The writers of the Babylon Bee have used their satirical humor to take a good look at today's cultural Christianity. They have broken down the quest to be a perfect Christian into doable steps, while tongue-in-cheek exploring current views on church, worship, and lifestyle. Whether or not you are familiar with The Babylon Bee's satirical articles online, this book will surely cause you to think as you guffaw at the absurdities and extremes it highlights in today's Christian culture. It's worth the read! I received a copy of this book from the publisher, Multnomah, for review purposes. The thoughts expressed here are my own.
This was my first experience with The Babylon Bee and I really didn't know what to expect. It contained some humor. I got a few chuckles at the take on modern Christians. There was lots of exaggeration but sadly some ridicule of followers of Jesus Christ. There are no perfect Christians of course but I would not recommend this book to new believers who may not understand the humor in the jabs. I received a copy from the publisher but was not required to write a review. #PRHpartner, @WaterBrookMultnomah
How to Be a Perfect Christian by The Babylon Bee is a satirical look at Christianity, so if you are a serious-minded person that doesn't like satire or sarcasm, then this book might not be the right one for you. With over 300,000 Facebook fans and many visitors daily to its website, The Babylon Bee pokes fun at the quirks of Christianity today, such as the church potluck dinners and finding the perfect pastor. Do you keep score with how you are doing in the holiness category? There's even a Holiness Progress Tracker to aid you in that endeavor. The sad thing that I took away from this is that some Christians actually live their lives in competition with other Christians trying to outdo them in the holiness category, and some feel they need to earn their way to heaven and keep score on how well they are doing.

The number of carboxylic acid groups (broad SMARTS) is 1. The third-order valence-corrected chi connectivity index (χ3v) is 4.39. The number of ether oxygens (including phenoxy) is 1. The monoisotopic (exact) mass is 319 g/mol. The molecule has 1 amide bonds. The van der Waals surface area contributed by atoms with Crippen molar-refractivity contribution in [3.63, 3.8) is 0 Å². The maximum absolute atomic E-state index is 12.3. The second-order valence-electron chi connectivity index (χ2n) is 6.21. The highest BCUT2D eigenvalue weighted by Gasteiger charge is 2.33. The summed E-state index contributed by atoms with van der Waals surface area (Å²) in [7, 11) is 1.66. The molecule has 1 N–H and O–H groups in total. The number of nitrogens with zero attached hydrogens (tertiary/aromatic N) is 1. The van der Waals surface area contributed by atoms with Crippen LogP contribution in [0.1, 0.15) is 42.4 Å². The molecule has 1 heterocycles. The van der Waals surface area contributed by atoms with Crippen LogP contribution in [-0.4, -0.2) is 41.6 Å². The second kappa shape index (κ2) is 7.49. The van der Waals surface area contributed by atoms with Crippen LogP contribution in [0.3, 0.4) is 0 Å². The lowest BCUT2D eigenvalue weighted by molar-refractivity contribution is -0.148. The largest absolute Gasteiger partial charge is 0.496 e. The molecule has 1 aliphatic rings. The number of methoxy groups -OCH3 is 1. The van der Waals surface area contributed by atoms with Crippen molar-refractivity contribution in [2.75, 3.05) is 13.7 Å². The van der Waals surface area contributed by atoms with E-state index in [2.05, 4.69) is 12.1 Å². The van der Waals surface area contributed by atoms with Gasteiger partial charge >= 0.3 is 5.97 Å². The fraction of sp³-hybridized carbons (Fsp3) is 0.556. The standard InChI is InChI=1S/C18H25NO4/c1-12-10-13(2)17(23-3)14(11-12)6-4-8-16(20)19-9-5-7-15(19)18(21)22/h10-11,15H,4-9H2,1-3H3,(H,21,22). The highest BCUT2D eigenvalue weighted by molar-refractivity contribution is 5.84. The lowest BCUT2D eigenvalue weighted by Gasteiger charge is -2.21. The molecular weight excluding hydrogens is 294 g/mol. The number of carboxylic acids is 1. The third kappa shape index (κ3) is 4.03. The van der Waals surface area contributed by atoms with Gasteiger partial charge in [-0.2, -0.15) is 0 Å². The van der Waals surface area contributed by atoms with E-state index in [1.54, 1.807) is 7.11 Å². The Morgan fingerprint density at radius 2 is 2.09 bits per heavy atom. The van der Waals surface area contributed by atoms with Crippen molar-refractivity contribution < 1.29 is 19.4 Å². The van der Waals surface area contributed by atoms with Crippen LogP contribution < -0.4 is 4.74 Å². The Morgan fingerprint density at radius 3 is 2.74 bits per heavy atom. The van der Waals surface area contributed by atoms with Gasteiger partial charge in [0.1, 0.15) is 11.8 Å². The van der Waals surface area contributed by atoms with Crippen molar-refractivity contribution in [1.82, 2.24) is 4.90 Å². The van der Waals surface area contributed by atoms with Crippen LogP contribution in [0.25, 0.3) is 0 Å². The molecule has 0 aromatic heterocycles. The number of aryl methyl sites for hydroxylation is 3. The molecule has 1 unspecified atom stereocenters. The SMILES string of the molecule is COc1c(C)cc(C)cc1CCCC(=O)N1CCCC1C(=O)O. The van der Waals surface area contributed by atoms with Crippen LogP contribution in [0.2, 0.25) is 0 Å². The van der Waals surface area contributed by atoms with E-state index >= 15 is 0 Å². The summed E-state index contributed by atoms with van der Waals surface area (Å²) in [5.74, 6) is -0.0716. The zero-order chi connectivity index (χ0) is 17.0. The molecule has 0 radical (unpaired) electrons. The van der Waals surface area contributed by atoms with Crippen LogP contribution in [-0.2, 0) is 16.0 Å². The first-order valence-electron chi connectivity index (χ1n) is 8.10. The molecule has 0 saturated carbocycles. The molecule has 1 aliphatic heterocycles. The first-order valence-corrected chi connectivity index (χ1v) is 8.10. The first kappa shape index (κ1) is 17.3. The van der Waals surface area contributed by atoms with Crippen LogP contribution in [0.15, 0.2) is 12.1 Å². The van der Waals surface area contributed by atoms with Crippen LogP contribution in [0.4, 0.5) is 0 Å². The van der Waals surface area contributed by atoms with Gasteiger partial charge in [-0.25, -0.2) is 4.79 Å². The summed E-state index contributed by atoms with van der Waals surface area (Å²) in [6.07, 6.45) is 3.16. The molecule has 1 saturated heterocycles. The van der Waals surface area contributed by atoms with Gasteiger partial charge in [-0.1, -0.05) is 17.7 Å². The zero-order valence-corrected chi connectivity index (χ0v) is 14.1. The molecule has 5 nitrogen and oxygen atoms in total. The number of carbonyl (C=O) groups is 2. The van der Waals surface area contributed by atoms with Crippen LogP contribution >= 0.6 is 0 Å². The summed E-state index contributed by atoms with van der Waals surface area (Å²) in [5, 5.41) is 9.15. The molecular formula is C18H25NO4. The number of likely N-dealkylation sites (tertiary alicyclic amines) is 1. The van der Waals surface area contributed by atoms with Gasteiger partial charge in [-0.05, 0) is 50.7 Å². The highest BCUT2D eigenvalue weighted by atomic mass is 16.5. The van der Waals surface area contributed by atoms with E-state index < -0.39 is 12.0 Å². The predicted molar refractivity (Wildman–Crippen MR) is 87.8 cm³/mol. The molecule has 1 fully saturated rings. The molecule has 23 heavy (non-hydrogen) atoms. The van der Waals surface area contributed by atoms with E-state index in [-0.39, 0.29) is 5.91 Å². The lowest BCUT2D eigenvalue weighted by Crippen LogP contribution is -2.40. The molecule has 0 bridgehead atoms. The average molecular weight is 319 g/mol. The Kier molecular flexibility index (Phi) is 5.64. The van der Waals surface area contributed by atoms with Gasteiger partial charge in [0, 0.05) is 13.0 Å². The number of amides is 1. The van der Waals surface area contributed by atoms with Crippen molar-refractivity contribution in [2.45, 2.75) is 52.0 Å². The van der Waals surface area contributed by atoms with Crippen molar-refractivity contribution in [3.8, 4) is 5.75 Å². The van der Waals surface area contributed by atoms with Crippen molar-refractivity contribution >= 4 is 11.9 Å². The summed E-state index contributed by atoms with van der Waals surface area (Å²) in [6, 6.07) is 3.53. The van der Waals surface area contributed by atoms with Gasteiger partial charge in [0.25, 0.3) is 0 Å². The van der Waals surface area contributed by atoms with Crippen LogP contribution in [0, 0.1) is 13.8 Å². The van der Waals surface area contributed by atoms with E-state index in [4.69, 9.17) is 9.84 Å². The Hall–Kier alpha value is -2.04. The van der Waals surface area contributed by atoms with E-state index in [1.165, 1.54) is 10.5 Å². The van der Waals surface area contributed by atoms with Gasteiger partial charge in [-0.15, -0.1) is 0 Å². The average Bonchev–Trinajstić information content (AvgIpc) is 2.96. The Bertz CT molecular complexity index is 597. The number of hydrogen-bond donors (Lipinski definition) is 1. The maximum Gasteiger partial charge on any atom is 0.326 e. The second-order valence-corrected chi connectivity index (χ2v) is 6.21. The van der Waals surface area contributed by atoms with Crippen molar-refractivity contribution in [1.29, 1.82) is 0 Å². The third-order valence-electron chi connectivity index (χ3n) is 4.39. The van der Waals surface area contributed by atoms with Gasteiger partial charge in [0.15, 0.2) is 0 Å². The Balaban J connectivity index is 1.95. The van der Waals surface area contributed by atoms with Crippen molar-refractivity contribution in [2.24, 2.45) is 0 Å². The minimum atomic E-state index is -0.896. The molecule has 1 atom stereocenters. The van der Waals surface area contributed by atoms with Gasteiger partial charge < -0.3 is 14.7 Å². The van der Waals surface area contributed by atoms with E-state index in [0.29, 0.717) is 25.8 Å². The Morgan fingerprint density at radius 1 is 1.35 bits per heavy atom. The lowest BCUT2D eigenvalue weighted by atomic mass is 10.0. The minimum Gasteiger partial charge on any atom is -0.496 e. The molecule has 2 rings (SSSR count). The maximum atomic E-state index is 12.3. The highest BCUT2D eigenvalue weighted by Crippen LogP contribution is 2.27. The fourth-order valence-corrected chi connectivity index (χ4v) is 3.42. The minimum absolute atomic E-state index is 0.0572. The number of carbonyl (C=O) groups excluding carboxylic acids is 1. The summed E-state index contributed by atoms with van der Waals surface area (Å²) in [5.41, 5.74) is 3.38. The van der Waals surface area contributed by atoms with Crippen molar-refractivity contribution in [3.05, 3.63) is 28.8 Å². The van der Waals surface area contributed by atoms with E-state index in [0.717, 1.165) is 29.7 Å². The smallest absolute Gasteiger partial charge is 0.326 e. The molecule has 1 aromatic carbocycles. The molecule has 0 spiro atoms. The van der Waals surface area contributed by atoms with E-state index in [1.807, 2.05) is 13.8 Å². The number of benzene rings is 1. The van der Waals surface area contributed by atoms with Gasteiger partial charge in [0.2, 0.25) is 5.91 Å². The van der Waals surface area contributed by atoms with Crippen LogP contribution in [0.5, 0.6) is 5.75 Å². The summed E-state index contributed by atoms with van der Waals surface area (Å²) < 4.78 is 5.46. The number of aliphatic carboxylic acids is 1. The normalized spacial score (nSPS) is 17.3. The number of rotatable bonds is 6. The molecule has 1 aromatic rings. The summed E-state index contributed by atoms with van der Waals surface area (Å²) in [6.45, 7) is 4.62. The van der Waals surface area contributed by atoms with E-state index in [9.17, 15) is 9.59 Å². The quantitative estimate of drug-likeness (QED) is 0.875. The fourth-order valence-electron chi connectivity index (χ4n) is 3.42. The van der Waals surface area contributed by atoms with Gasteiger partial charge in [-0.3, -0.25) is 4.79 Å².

This book is an ingenious collection of satirical quips and sarcastic remarks that both vastly amuse the reader and shine a humorous light on the Christian culture’s au fait trends. It doesn’t hesitate to poke fun at denominational traditions nor the ‘public’ life that revolves around social media. In an entirely fun and comedic way, How to Be a Perfect Christian displays (not in a shy or reserved way) the quirky and somewhat odd activities and beliefs of mainstream Christians. Its ultimate underlying message, although funny in its pursuit is to point out, is that the journey to becoming ‘the perfect Christian!’ isn’t about what you look like, what church you go to, or even what you post on your Facebook and Twitter accounts that matters. But for who you decide to live your life for: your own righteous self and to the glorious end of making other people wish they were as holy and flawless as you or that Jesus fellow you follow. I received a complimentary copy of this novel. I was not required to post a positive review and all views and opinions are my own.